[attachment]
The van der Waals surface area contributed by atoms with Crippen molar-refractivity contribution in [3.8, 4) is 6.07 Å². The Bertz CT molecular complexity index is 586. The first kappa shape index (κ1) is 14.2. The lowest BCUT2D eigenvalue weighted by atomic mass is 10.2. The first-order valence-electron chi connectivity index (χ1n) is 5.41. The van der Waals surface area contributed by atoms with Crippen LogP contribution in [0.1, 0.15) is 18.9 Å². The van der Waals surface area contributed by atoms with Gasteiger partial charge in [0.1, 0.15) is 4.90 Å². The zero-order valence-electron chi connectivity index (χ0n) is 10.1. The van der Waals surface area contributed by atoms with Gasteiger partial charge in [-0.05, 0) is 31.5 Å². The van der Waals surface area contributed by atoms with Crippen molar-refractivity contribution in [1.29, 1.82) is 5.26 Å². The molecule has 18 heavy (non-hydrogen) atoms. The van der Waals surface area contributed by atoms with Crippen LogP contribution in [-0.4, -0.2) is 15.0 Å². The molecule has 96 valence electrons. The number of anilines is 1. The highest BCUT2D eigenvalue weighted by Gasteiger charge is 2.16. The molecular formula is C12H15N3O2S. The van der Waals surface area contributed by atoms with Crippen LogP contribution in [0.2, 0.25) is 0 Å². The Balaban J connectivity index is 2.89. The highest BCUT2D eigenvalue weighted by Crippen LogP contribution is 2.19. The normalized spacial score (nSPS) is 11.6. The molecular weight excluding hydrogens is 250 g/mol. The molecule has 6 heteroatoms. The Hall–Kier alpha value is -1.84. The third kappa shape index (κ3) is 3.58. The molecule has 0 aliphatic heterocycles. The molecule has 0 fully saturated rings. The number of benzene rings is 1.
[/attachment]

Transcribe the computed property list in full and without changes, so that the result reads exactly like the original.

The van der Waals surface area contributed by atoms with Crippen molar-refractivity contribution in [3.8, 4) is 6.07 Å². The Bertz CT molecular complexity index is 586. The first kappa shape index (κ1) is 14.2. The lowest BCUT2D eigenvalue weighted by atomic mass is 10.2. The first-order valence-electron chi connectivity index (χ1n) is 5.41. The van der Waals surface area contributed by atoms with Crippen LogP contribution in [0.1, 0.15) is 18.9 Å². The van der Waals surface area contributed by atoms with Gasteiger partial charge in [0.1, 0.15) is 4.90 Å². The zero-order valence-electron chi connectivity index (χ0n) is 10.1. The van der Waals surface area contributed by atoms with Gasteiger partial charge in [-0.05, 0) is 31.5 Å². The van der Waals surface area contributed by atoms with Crippen molar-refractivity contribution in [1.29, 1.82) is 5.26 Å². The molecule has 18 heavy (non-hydrogen) atoms. The van der Waals surface area contributed by atoms with Crippen LogP contribution in [-0.4, -0.2) is 15.0 Å². The molecule has 96 valence electrons. The number of anilines is 1. The highest BCUT2D eigenvalue weighted by Gasteiger charge is 2.16. The molecular formula is C12H15N3O2S. The van der Waals surface area contributed by atoms with Crippen LogP contribution in [0.2, 0.25) is 0 Å². The Balaban J connectivity index is 2.89. The highest BCUT2D eigenvalue weighted by Crippen LogP contribution is 2.19. The normalized spacial score (nSPS) is 11.6. The molecular weight excluding hydrogens is 250 g/mol. The molecule has 6 heteroatoms. The Hall–Kier alpha value is -1.84. The third kappa shape index (κ3) is 3.58. The molecule has 0 aliphatic heterocycles. The molecule has 0 fully saturated rings. The number of benzene rings is 1.